Painting by Tarsila do Amaral. 1928, Oil on canvas, 33 7/16 x 28 3/4″ (85 x 73 cm). Collection MALBA, Museo de Arte Latinoamericano de Buenos Aires. © Tarsila do Amaral Licenciamentos.

Defining Modern Art is a complicated task, as it is associated with both a historical artistic movement, as well as a series of practices and expressions unique to a specific time period. “Modern art includes artistic work produced during the period extending roughly from the 1860s to the 1970s and denotes the styles and philosophies of the art produced during that era.”1. One thing is for sure, modern artists experimented with new ways of seeing the world and nature, as they were far less focused on a narrative and more on abstraction. This accompanied a shifting cultural mindset defined by the lead-up to and eventual repercussions of the industrial revolution.

Modern art is the creative world’s response to the rationalist practices and perspectives of the new lives and ideas provided by the technological advances of the industrial age that caused contemporary society to manifest itself in new ways compared to the past.

“Modern Art Definition Overview and Analysis”. [Internet]. 2022. TheArtStory.org
Content compiled and written by Justin Wolf

The Origins of Modern Art

The centuries that came before the era of Modern Art had many advancements in the visual arts, from the Renaissance and Baroque periods to Rococo and Neoclassicism. These artistic movements all share the same technique, the idealization of subject matter. As artists usually painted not what they perceived with a subjective point of view, but instead what they envisioned as the romanticized or heightened version of their subject. 2. The movement toward the era of Modern Art came with the start of the industrial revolution in Western Europe during the mid-19th century. With technologies like the internal combustion engine, large machine-powered factories, and electrical power generation, the quality of life for people during this time period changed drastically. As many people started to move from rural farming areas to bustling cities to find work, painters also flocked to the new and exciting landscapes. These cities were now bursting with modern spectacles and fashions making them the perfect spot for artists’ observation and creative work. This new approach to painting would soon be known as Realism, inciting a contradictory artistic response in the form of other movements such as Impressionism and Dadaism. 3.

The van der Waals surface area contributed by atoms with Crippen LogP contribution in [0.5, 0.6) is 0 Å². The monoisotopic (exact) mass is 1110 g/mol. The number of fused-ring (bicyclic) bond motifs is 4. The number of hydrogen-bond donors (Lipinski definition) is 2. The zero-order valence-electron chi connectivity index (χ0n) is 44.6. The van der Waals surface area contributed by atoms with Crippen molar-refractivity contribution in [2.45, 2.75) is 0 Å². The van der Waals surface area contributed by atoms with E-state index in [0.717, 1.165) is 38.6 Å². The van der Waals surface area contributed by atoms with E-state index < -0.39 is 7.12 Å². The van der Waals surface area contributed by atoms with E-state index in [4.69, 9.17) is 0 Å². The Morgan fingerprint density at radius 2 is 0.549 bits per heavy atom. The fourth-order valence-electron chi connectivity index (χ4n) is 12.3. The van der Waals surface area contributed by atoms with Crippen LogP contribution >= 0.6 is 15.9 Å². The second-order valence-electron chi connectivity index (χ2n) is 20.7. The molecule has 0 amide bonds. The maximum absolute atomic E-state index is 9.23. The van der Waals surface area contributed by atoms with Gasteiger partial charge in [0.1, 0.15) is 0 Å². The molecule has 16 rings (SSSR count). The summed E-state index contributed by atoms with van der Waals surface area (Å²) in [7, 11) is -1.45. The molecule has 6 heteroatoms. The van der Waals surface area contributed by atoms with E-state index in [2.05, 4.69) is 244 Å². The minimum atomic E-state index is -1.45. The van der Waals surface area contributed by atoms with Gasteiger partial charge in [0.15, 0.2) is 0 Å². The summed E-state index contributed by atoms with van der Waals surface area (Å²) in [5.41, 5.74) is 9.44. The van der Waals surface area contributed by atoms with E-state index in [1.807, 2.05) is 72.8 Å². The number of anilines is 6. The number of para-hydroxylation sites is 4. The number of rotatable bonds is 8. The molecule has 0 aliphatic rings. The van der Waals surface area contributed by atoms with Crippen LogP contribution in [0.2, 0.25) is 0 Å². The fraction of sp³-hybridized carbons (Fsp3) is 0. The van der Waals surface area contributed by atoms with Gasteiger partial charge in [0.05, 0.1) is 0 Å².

Art Movements within the Modern Era

Impressionism: Impressionism is considered to be the first artistic movement in the modern era, beginning in the mid-1800s. Painters who used this style simply observed the world as they saw it and then transformed their interpretation into a beautifully poetic and colorful image. Notable artists include: Claude Monet, Pierre Auguste Renoir, Camille Pissarro, Alfred Sisley, Berthe Morisot, Armand Guillaumin, and Frédéric Bazille.

“Water Lillies”
Painting by Claude Monet. 1919 (French, Paris 1840–1926 Giverny), Oil on canvas, 39 3/4 x 78 3/4 in. (101 x 200 cm). The Walter H. and Leonore Annenberg Collection, Gift of Walter H. and Leonore Annenberg, 1998, Bequest of Walter H. Annenberg, 2002

Fauvism: Fauvism art was a brightly colored and anti-naturalistic style used by 20th-century modern French painters. These paintings usually captured scenes of landscapes with emphasized painterly qualities and bold color over the realistic values that were retained by Impressionism. Notable artists include: Henri Matisse, Maurice de Vlaminck, Matisse and Derain, André Derain, Kees van Dongen, Raoul Dufy, and Georges Braque.

Dada: Dada was both an artistic and literary movement that began in the early twentieth century following World War I. Dadaism was known for mocking and antagonizing the conventions of classical art, often emphasizing the absurd. Notable artists include: Marcel Duchamp, Raoul Hausmann, Francis Picabia, and Max Ernst.

Cubism: Cubism was a style of painting and sculpture that began in the early twentieth century, seeking to challenge the incorporation of realistic form and perspective in prior movements. Notable artists include Pablo Picasso, Georges Braque, Juan Gris, Albert Gleizes, and Paul Cézanne.

Three Musicians
Pablo Picasso, 1921, oil on canvas, 200.7 x 222.9 cm (MOMA).

Abstract expressionism: The abstract expressionist art movement started during the mid-twentieth century in New York City. This movement used two styles: action painting and color field painting. They were both employed to create extremely evocative and emotionally-founded artworks. Notable artists include: Edvard Munch, Wassily Kandinsky, and Egon Schiele.

Surrealism: Surrealism was an art movement that began in the 1920s in hopes to release creative potential from the restrictions of reality. This style often juxtaposes images together in absurd ways in order to channel imagination, dreams, hallucinations, or even nightmares. Surrealism would also play a major role in emerging cinematic practices, particularly in the realm of experimental works. Notable artists include: Jean Arp, Max Ernst, André Masson, René Magritte, Yves Tanguy, Salvador Dalí, Pierre Roy, Paul Delvaux, and Joan Miró.